It says in Revelation 13 that there will some day be a one-world system; a one-world government. Some have termed this “the new world order”. Another term heard frequently that means the same thing is “globalism”. Various organizations are playing into this. The leading ones include the United Nations, the European Union, and NATO, but more minor players would be world trade organizations like the “North American Free Trade Association” (NAFTA). The Antichrist will be the chief globalist and will head up this one-world system during the Tribulation. The stage is being set.
Did you know that the United Nations intends to have biometric identification cards in the hands of every single man, woman and child on the entire planet by the year 2030? And did you know that a central database in Geneva, Switzerland will be collecting data from many of these cards? Previously, I have written about the 17 new "Global Goals" that the UN launched at the end of September. Even after writing several articles about these new Global Goals, I still don't think that most of my readers really grasp how insidious they actually are. This new agenda truly is a template for a "New World Order", and if you dig into the sub-points for these new Global Goals you find some very alarming things.
Software 'collecting data on much of what you do'
Now they're learning that while the NSA was collecting telephone data, the newest version of the ubiquitous Windows software, version 10, is watching everything that's on their computer.
"From the moment an account is created, Microsoft begins watching. The company saves customers' basic information – name, contact details, passwords, demographic data and credit card specifics," explains a new report from the online Newsweek.
But the dawn of wearable technology has led to the creation of devices capable of building up workers' personalised biological profiles, allowing them to analyse when they are at their peak and when they are having an off-day. It is being called "human optimisation".
Facebook's New 'DeepFace' Program Is Just As Creepy As It Sounds
Facebook owns the world's largest photo library, and it now has the technology to match almost all the faces within it. Yes, even the ones you don't tag. Facebook announced last week that it has developed a program called "DeepFace," which researchers say can determine whether two photographed faces are of the same person with 97.25 percent accuracy. According to Facebook, humans put to the same test answer correctly 97.53 percent of the time -- only a quarter of a percent better than Facebook's software. The takeaway: Facebook has essentially caught up to humans when it comes to remembering a face.
The Department of Homeland Security is seeking bids from companies able to provide law enforcement officials with access to a national license-plate tracking system — a year after canceling a similar solicitation over privacy issues.
The reversal comes after officials said they had determined they could address concerns raised by civil liberties advocates and lawmakers about the prospect of the department's gaining widespread access, without warrants, to a system that holds billions of records that reveal drivers' whereabouts.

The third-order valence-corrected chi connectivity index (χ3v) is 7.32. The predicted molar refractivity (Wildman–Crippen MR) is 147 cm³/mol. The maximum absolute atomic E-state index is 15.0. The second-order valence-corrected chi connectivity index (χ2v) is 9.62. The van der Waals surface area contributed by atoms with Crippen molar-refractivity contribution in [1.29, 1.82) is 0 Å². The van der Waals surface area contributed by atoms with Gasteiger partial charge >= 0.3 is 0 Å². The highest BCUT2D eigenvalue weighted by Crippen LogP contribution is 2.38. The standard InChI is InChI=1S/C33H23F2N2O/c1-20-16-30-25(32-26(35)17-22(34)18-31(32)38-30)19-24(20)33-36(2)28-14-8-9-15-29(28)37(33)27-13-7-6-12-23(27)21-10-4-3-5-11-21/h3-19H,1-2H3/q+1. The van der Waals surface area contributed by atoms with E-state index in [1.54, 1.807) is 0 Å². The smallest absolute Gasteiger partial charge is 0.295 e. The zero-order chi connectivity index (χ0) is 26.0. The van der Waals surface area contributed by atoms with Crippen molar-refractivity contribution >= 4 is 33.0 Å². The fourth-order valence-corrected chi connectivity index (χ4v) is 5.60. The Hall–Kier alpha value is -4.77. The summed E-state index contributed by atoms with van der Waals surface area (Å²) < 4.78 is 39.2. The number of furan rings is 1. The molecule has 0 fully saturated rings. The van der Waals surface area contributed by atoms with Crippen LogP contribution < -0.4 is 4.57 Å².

The move to a cashless society won't happen overnight. Instead, it is being implemented very slowly and systematically in a series of incremental steps. All over the planet, governments are starting to place restrictions on the use of cash for security reasons. As citizens, we are being told that this is being done to thwart criminals, terrorists, drug runners, money launderers and tax evaders.
The European Commission has warned EU citizens that they should close their Facebook accounts if they want to keep information private from US security services, finding that current Safe Harbour legislation does not protect citizen's data.
The comments were made by EC attorney Bernhard Schima in a case brought by privacy campaigner Maximilian Schrems, looking at whether the data of EU citizens should be considered safe if sent to the US in a post-Snowden revelation landscape.
The FCC's Democrat majority voted on Thursday to fix something that ain't broken by approving new regulations for the Internet. Republicans are dissenting, darkly suggesting that the new rules in government hands are a threat.
The commission's chairman, Tom Wheeler, said the new rules will ensure net neutrality by barring Internet service providers like Comcast from charging companies like Netflix for priority data transmission. Considering that ISPs don't do this, and currently treat all data transmission equally, Rep. Darrell Issa, R-California, accused the FCC of trying to "fix something that is far from broken."
Here are 7 reasons why the FCC's new net neutrality rules could be a threat to your freedom.
'They can fly over your home and scan you inside your home'
Police around the country are using more and more technologies to monitor Americans in their homes, often without probable cause, and privacy advocates warn Americans are on the verge of losing all privacy from their local governments.
The latest flashpoint in this debate came in Tuesday's edition of USA Today in which a story detailed a fairly new type of radar that allows police to closely monitor activity in any home they wish to investigate.
Whether privacy will be dead, ailing or invigorated by a strong new privacy-rights infrastructure is a matter of debate, but there is consensus over one thing: It won't be the same 10 years from now as it is today. "The concept of privacy will shift and much of our lives will be exposed," suggested privacy attorney Lisa Sotto, "but we'll have a better understanding of what we want to protect."